And they offer pathways inviting the adventurers to explore that history, rather than expository dumps the players are expected to digest out-of-character.

I do love settings with deep history that, as referee, I can call out: obviously that's true of real-world historical settings, but it's also why I ran my 5e game in Divine Right's Minaria and I'm a fan of the Wilderlands and - to a point - Traveller's Charted Space. I understand the impulse to take that deep dive into the past by world-builders, whether it's for publication or simply one's homebrew. It's a different . . . skill, perhaps? . . . to present that history in a meaningful way in actual play, and it's absolutely vital to put the lion's share of one's effort into The Here and Now as experienced directly by the players and their characters.

So, how to do it? Think of the present-day setting first, particularly in terms of what it means to be an adventurer in that world, then figure out how it got that way, working backwards. I find that in describing the present, the past often suggests itself, in broad strokes; often those broad strokes are really all I need, since I tend to improvise a lot anyway, but if I want to go back and add more flesh to the bones, it's actually much easier.

And for Lawd's sake, embrace ambiguity. Leave substantial blank areas and create as you go - don't put yourself in a box before you roll a die! Most importantly, describe what people in The Here and Now believe to be true, rather than hammering out 'facts' of the setting; as you build out that past, you can use that ambiguity as part of mysteries.
 

Nobby-W

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[ . . . ]
And for Lawd's sake, embrace ambiguity. Leave substantial blank areas and create as you go - don't put yourself in a box before you roll a die! Most importantly, describe what people in The Here and Now believe to be true, rather than hammering out 'facts' of the setting; as you build out that past, you can use that ambiguity as part of mysteries.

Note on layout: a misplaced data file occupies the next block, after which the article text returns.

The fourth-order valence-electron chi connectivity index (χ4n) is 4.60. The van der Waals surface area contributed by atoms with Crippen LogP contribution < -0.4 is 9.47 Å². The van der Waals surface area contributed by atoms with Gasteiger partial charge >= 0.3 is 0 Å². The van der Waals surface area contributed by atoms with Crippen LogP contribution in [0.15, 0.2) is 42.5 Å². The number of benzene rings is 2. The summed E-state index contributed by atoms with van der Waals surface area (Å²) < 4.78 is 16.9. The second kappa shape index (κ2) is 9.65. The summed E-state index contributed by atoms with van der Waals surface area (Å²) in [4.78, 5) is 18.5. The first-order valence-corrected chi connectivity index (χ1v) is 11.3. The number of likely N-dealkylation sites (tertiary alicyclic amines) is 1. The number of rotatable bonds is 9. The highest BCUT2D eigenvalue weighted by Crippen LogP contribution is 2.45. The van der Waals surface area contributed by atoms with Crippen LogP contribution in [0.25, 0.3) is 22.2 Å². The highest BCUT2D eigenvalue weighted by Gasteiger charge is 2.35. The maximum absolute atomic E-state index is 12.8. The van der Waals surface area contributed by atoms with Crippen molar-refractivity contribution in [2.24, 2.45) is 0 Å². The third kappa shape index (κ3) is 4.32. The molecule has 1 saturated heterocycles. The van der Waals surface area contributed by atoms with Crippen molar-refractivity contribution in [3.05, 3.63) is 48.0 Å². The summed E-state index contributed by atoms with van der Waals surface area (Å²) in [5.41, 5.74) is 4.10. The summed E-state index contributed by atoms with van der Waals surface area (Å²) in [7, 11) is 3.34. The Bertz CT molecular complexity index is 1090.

I feel there's a blog post or article in this thread - world building dos and don'ts.

There's a temptation to build out a huge body of canon and fit everything together neatly, but - OTU, Tekumel or Glorantha notwithstanding - it's not very useful for supporting actual gaming. Detailed setting canon can inform useful stuff, but if you build out high level canon without doing the adventurer-facing stuff it will end up being sterile and not terribly interesting. In the worst case it becomes an attractive nuisance - q.v. the reputations of the Glorantha, Tekumel and OTU fan bases.
 

Toadmaster

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I don't get the GM gotcha moment comments related to detailed history, but I certainly understand the over use.

For me I think it would be a really cool detail in a CoC game to have the players travel from a major city like New York or San Francisco (by train because air travel was practically non-existent before 1930) to the bustling "metropolis" of Pheonix, AZ (pop 40,000) and then have to take a stage coach ride from the train station to the very "old west" like town of Young, AZ (one of the last regular runs for a stage coach in the US). I love those kinds of contrasts. Maybe that could be seen as a GM gotcha but as a traveler from a big city at the time the lack of amenities in rural AZ would probably be just as surprising as it is for the players. It can be surprising to people now who encounter this "what do you mean there is no cell phone service, and WTF is dial up?"


Agree that it can be overdone, players shouldn't be required to have a doctorate in the games back story to enjoy the game. Hammering the players for not recognizing some minor factoid is a great way to spoil the fun of a game.
The GM on the other hand having a deep depth of the game world can be quite helpful for bringing the setting to life.
 

Toadmaster

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I feel there's a blog post or article in this thread - world building dos and don'ts.

There's a temptation to build out a huge body of canon and fit everything together neatly, but - OTU, Tekumel or Glorantha notwithstanding - it's not very useful for supporting actual gaming. Detailed setting canon can inform useful stuff, but if you build out high level canon without doing the adventurer-facing stuff it will end up being sterile and not terribly interesting. In the worst case it becomes an attractive nuisance - q.v. the reputations of the Glorantha, Tekumel and OTU fan bases.
Absolutely, I can see where a GM feeling like having that level of detail means they have to use all of it, and wow what a great way to spoil a richly developed game world. I've run into that with Glorantha. I love the basic setting but the depth can be overwhelming if one tries to use all of it.

I haven't run across it personally but have heard horror stories of players in historical games nit picking every detail, and that could get old very quick. There needs to be a balance between interesting detail and pedantic.